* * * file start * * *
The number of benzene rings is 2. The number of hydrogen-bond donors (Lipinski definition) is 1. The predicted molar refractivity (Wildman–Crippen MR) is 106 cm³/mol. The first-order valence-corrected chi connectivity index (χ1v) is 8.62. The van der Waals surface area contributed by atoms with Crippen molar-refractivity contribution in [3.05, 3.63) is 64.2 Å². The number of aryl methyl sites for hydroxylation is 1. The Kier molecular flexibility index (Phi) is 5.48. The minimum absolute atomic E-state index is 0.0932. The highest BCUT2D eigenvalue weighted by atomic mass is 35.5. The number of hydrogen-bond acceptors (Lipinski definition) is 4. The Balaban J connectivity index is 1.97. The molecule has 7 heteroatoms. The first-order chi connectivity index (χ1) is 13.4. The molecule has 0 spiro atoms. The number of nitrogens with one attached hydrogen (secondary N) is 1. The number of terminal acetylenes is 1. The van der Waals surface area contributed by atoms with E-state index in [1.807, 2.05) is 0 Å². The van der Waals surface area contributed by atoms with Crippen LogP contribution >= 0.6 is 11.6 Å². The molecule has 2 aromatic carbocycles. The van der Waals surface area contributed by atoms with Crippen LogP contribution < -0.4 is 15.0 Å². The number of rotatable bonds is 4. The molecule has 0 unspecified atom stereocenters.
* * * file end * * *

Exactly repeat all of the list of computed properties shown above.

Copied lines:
The number of benzene rings is 2. The number of hydrogen-bond donors (Lipinski definition) is 1. The predicted molar refractivity (Wildman–Crippen MR) is 106 cm³/mol. The first-order valence-corrected chi connectivity index (χ1v) is 8.62. The van der Waals surface area contributed by atoms with Crippen molar-refractivity contribution in [3.05, 3.63) is 64.2 Å². The number of aryl methyl sites for hydroxylation is 1. The Kier molecular flexibility index (Phi) is 5.48. The minimum absolute atomic E-state index is 0.0932. The highest BCUT2D eigenvalue weighted by atomic mass is 35.5. The number of hydrogen-bond acceptors (Lipinski definition) is 4. The Balaban J connectivity index is 1.97. The molecule has 7 heteroatoms. The first-order chi connectivity index (χ1) is 13.4. The molecule has 0 spiro atoms. The number of nitrogens with one attached hydrogen (secondary N) is 1. The number of terminal acetylenes is 1. The van der Waals surface area contributed by atoms with E-state index in [1.807, 2.05) is 0 Å². The van der Waals surface area contributed by atoms with Crippen LogP contribution >= 0.6 is 11.6 Å². The molecule has 2 aromatic carbocycles. The van der Waals surface area contributed by atoms with Crippen LogP contribution < -0.4 is 15.0 Å². The number of rotatable bonds is 4. The molecule has 0 unspecified atom stereocenters.